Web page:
“Facing Survival” aims to make history accessible to a generation faced with diminishing eyewitness accounts of the Holocaust.

Kassan’s paintings, which fill most of the gallery space, represent another type of testimony in “Facing Survival.” Smith said that Kassan’s work affects viewers in part because it follows Shoah Foundation methodology and incorporates survivors’ stories into his work.

“He would sit with the survivors, talking, working with film and photographs — that is exactly what we do,” Smith said. “And in his case, the output is a piece of art. He gets the intensity of that story, which I think speaks through the artwork, because of his engagement with the survivors … I think he’s done justice to their legacy.”

Kassan started painting Holocaust survivor portraits when he asked a colleague if he could paint her parents; the project later grew into the series now on display at the Fisher Gallery. Kassan said that a single painting can take between two months and two years to complete.

“I just take my time,” Kazan said. “I’m not making products, I’m making paintings. They’re more about the experience as opposed to making something to sell. There’s a saying: the brushstroke lasts longer than the hand that made it, so these things are hopefully going to outlive me. And then if it takes me an extra month or a year to finish a painting, that’s worth it, because they’re going to live on way past me.”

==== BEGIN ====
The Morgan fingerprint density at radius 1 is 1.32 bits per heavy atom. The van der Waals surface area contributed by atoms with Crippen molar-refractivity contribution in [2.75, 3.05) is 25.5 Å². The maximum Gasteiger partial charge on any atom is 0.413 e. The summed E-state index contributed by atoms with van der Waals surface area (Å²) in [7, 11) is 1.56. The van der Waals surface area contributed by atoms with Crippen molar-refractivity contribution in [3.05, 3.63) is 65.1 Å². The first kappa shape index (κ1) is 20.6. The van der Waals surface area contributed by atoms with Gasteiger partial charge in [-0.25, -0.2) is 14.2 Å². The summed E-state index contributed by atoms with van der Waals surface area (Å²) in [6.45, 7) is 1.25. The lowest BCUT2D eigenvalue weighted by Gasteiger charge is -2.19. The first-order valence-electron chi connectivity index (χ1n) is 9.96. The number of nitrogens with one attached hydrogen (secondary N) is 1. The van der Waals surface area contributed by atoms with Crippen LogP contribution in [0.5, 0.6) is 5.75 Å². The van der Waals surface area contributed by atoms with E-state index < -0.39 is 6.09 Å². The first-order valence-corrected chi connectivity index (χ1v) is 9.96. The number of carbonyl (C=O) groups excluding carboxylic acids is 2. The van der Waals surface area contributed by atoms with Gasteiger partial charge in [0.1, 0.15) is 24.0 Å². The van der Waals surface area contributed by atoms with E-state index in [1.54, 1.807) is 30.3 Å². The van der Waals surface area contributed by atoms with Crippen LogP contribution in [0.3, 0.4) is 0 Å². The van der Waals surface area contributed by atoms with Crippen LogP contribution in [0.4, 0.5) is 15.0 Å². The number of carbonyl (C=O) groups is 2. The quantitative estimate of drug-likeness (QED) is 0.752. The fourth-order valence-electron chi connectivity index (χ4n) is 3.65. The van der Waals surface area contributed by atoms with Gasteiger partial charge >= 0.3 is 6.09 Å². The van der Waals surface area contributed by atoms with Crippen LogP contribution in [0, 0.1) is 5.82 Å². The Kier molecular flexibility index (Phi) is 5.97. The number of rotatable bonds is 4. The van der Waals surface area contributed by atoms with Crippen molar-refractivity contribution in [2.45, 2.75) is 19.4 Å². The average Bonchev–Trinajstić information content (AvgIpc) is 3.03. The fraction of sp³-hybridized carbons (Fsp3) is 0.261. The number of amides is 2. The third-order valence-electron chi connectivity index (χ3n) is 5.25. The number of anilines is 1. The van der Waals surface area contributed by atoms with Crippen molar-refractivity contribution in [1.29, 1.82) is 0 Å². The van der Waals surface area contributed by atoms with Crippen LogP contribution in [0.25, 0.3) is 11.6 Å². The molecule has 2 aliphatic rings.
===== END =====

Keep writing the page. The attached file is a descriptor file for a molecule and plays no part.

Kassan, whose earlier work has been featured in the Smithsonian, does not think of himself as a portrait artist but rather as a painter with a wide range of interests who combines abstract and impressionist backgrounds with raw human figures as the subjects. He plans to continue painting Holocaust survivors because, as he says, listening to survivors’ testimonies makes painting them an intimate process. 

In attesting to the power of these testimonies, Kassan said that Eva Schloss’ story highlights how giving testimony has helped Holocaust survivors make peace with their own pasts. 

“There’s the whole spectrum of humanity, or how people deal with things,” Kassan said. “Some people lock it away. Other people were very angry, and they weren’t able to talk about it early in the 1960s and 1970s. And then when they started to talk, they lost that anger, and they actually became more compassionate human beings because they were able to discuss what happened.” 

Kassan and the USC staff and faculty who worked to bring “Facing Survival” to the museum want students to share the experiences they gain at the exhibit with others, including those on campus who have never visited the Fisher Museum. 

Currently, the Fisher Gallery is the only place visitors can interact with Schloss’ and Gutter’s interactive testimonies. Fisher will hold a series of remembrance and social justice events related to the Holocaust throughout the semester as part of its “Facing Survival” programming. The gallery is open to the public. 

“This is not your mother’s, your father’s or your grandparents’ museum,” Holo said. “If you come here, you’re going to see how we have embraced technology, how we’ve taken ancient techniques to portraiture and then made them come alive with the [interactive biographies]. It’s very powerful.”